Our second example of a masque has added to the first the important item of the pageant or car. This, of course, suggests a connection between the “disguising” and the medieval miracle-plays, which were performed on the movable waggon called a pageant. It is easy to see how the grandeur of the cavalcade would be increased if the emperor and pope were put in cars. In the British Museum, there is a design by Albert Durer, dated 1522, of a triumphal car for Maximilian, which may serve as an illustration of the way in which a car would become a “pageant”—an elaborate structure to hold masquers. This pageant, as the above example shows, is capable of very varied developments. But, as the car becomes more elaborate, it cannot easily form part of a long procession; to draw it the length of the hall taxes the ingenuity of the carpenters; and, finally, it becomes stationary, suggesting something approximating to the modern stage at one end of the hall. The car, moreover, when it is a ship or a lanthorn or a “herbour,” requires some explanation; and an exposition of the device of the car is added to the original dance of the masquers. This is the masque in its simplest outline—certain men or women disguised, who arrive in some setting which corresponds to their dress, and which has to be explained before they dance their measures; they retire as they came.

    The disguisings had an extraordinary vogue under Henry VIII, and they found a historian whose prose descriptions have hardly received the attention which their great merit deserves. Edward Hall was a lawyer and a politician. His parents were in sympathy with advanced reformers. He affords, therefore, a remarkable instance of the passion for pageant displaying itself in a hard-headed political trimmer, bred up in a sober and serious middle-class family. Pageant was Hall’s one passion. His English style takes on a new distinction when he begins to describe the splendid succession of festivities which distinguished the reign of Henry VIII. His masterpiece is, perhaps, his account of the Field of the Cloth of Gold; but, everywhere, thanks to his enthusiasm, his accounts of masques and entertainments are gorgeously coloured and wonderfully full of movement.

    He is the writer who notes the coming of the word “masque.” On the evening of Epiphany, 1512,

  • the kyng with a XI other wer disguised, after the maner of Italie, called a maske, a thyng not seen afore in Englande; thei were appareled in garmentes long and brode, wrought all with gold, with visers and cappes of gold, and after the banket doen, these Maskers camein, with sixe gentlemen disguised in silke, bearing staffe torches, and desired the ladies to daunce, some were content, and some that knewe the fashion of it refused, because it was not a thyng commonly seen. And after thei daunced, and commoned together as the fashion of the Maske is, thei toke their leave and departed, and so did the Quene and all the ladies.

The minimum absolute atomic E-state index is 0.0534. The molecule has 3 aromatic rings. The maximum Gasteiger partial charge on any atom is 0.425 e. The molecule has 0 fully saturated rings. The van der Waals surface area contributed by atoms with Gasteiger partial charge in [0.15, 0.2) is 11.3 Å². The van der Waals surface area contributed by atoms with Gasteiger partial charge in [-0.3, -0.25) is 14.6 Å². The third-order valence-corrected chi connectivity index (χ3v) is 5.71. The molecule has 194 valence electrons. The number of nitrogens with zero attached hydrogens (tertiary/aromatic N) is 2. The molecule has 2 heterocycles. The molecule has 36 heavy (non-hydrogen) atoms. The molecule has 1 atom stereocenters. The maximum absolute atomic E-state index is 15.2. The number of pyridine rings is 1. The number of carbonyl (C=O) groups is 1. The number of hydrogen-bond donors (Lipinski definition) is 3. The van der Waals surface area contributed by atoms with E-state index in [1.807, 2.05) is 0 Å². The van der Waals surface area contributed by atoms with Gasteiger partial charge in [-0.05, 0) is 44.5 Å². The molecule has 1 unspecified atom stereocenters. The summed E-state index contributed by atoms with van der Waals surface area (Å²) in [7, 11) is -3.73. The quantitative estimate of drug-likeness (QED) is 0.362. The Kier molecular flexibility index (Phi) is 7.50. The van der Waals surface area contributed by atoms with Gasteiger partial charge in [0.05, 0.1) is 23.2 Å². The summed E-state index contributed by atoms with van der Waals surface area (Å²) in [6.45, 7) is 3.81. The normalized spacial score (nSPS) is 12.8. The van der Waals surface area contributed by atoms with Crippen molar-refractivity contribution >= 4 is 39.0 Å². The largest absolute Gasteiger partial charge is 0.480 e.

• This passage raises problems which are still under discussion. What was the “thyng not seen afore in Englande?” What was the “thyng not seen afore in Englande?” What was the “thyng not commonly seen,” which made some of the ladies refuse to dance? In short, what was the difference between the “disguising,” familiar in England for centuries, and this innovation “after the maner of Italie, called a maske”? The probable answer is that there was a difference in dress which was connected with a difference in procedure. The masquers not only danced with one another but, after their own dance, they chose partners among the spectators. This introduced into the masque a new element of courtship and intrigue. For this device to maintain its proper piquancy, the disguise of the masquer must be complete; his costume must, like a domino, conceal any peculiarities of mien and shape which might betray him if he wore a more closely-fitting disguise. Whether this sufficiently explains Hall’s language must be considered a question still under discussion: but two points are clear. There is a common conviction, both in France and England, that, in some of its characteristic aspects, the masque was Italian. Ronsard says that “masquerade” came from the Italians, and mentions “ses vestemens, ses mœurs et ses façons,” as the things which were copied. Reyher, after quoting Ronsard, suggests that this borrowing from Italy took place au moment des expéditions françaises de la fin du XVe et du dèbut du XVIe siècle. In our own literature, Marlowe’s “I ’ll have Italian maskes by night’ is familiar. But, secondly, the motive of intrigue, whatever its derivation, was a most important addition to the masque’s attractiveness. Clearly, it was much appreciated by Henry VIII. It is a breath of natural drama introduced into what is essentially undramatic. Because it is natural drama, it is often the means by which the masque gets a place in dramatic literature. The masque in Love’s Labour’s Lost is delightfully dramatic, and it is an excellent comment, so far as it applies, on the passage in Hall. It is in a masque that Romeo loses his heart to Juliet; and, more interesting still, Henry VIII conceives his passion for Anne Boleyn, in the same way, in the masque of the first act of the play. Many other instances occur in the dramatists, where this dramatic moment in the masque is utilised. But, in the masque itself, this item remains an episode upon which the deviser of the masque never lays his hands; in Henry VIII’s reign, the undramatic character of the masque shows no sign of changing.